From New World Encyclopedia

Iona (Scotland)
Iona shown within Scotland.
OS grid reference: NM275245
Gaelic name: Ì Chaluim Cille
Norse name: Eyin Helga; Hioe (hypothetical)
Meaning of name: Gaelic for 'Columba's island'.
Area and Summit
Area: 877 ha (2,166 acres)
Area rank (Scottish islands): 55
Highest elevation: Dùn Ì 101m (331 ft)
Population (2001): 125
Population rank (inhabited Scottish islands): 40 out of 97
Main settlement: Baile Mór
Island Group: Mull
Local Authority: Argyll and Bute
Scotland Mcdonald Lymphad.jpg
References: [1][2][3]

Iona is a small island located in the north-west region of Scotland that forms part of the Inner Hebrides. Though small in size, this island has played a very large role in the history of Scottish and Celtic Christianity. It is renowned as the place where Saint Columba founded a monastery after being exiled from Ireland, which grew into a vibrant center of Celtic Christianity in the British Isles. From Iona, missionary monks traveled to other parts of Scotland, Britain, and Europe, spreading Christian teachings. It is conjectured that Iona may also have been the original location for the writing of the Book of Kells before it was moved to Ireland following Viking raids. The reputation of the island as a center of learning and sanctity was so great that it was (and is) known as "Holy Island" and many Scottish kings are buried there. Iona's fame as a place of learning and Christian mission spread throughout Europe and it became a major site of pilgrimage.

In Gaelic, the island is called Ì Chaluim Cille (Saint Columba's Island), or sometimes just Ì or Idhe. Known for its tranquility and natural beauty, Iona is a popular Scottish tourist attraction today renowned for its ancient connection to Celtic Christianity.


Baile Mòr, Iona village viewed from the Sound of Iona

The island of Iona lies approximately one mile (1.6 km) from the coast of Isle of Mull. The island is 1 mile wide (1.6 km) and 3.5 miles (5.6 km) long with a resident population of 125.[4]

Iona's highest point is Dùn Ì (101 m, 331 ft), an Iron Age hill fort, dating from 100B.C.E.-200C.E. Its geographical features include the Bay at the Back of the Ocean and Càrn Cùl ri Éirinn (The Hill with His Back to Ireland), said to be adjacent to the beach where St. Columba first landed. Away from the historic buildings, Iona offers enjoyable walks to the north of the island, with pristine white sand beaches, and south and west to the Bay at the Back of the Atlantic. Pebbles of the famous green Iona marble, commercially mined in the nineteenth century (the quarry and original machinery survive) can be found on the island's beaches.


This page (folio 292r) contains the lavishly decorated text that opens the Gospel of John.

In 563 C.E., Saint Columba, also known as Colm Cille, left his native Ireland and founded a monastery at Iona with 12 companions. The Catholic Encyclopedia reports, "The motives for this migration have been frequently discussed…[including the theory] that his departure was due to the fact that he had induced the clan Neill to rise and engage in battle against King Diarmait at Cooldrevny in 561… [However,] Cardinal Moran accepts no other motive than that assigned by Adamnan, 'a desire to carry the Gospel to a pagan nation and to win souls to God'" (Lives ot Irish Saints in Great Britain, 67).[5] The consensus is that Saint Columba was exiled from Ireland as a result of his involvement in the Battle of Cul Dreimhne, never to look back at his native land. From Iona, Columba and his 12 companions set about the conversion of pagan Scotland and much of northern England to Christianity. Iona's fame as a place of learning and Christian mission spread throughout Europe and it became a major site of pilgrimage. Iona became a holy island where several kings of Scotland, Ireland, and Norway came to be buried.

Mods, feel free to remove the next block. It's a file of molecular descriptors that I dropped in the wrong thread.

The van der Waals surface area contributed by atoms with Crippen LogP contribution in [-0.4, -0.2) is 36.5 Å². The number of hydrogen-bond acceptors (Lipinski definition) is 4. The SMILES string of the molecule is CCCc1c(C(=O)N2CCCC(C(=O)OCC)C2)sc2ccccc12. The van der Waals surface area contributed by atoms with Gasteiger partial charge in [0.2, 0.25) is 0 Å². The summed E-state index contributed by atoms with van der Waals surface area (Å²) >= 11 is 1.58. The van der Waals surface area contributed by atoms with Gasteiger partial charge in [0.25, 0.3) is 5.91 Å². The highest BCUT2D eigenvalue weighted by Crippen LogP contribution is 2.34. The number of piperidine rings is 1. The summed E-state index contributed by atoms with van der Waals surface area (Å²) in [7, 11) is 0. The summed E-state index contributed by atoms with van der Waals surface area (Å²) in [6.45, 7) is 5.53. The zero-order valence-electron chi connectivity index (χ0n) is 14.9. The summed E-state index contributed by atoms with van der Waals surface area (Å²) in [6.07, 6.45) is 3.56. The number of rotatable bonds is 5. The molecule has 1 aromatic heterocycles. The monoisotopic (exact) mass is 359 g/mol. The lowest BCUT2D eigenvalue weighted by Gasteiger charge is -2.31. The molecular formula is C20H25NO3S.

Many believe that the Book of Kells was produced, in whole or in part, on Iona towards the end of the eighth century before they moved back to Ireland. A series of Viking raids on the monastery on Iona began in 794, and after its treasures had been plundered many times, Columba’s relics were removed and divided two ways between Scotland and Ireland in 849 C.E. and the monastery was abandoned.[6] A convent for the Order of Benedictine Nuns was established in 1203, with Beathag, daughter of Somerled, as first prioress. The present Benedictine abbey was built in the same period. The monastery itself flourished until the Reformation when buildings were demolished and all but three of the 360 carved crosses destroyed.[7]

Iona Abbey

Iona Abbey
The cloisters of Iona Abbey.

One of the oldest and most important Christian centers in Western Europe, Iona Abbey is considered the point of origin for the spread of Christianity throughout Scotland.

Iona Abbey is located on the Isle of Iona, just off the Isle of Mull on the West Coast of Scotland. The abbey was founded by St. Columba after he had been linked to founding Oronsay Priory.

In 563 C.E., Saint Columba arrived in Iona from Ireland. He founded a monastery on this site. The abbey grew quickly and soon became one of the largest religious centers in western Europe. Monks from Iona set up religious centers as far away as Switzerland.

The Chronicle of Ireland was also produced at Iona, until about 740 C.E.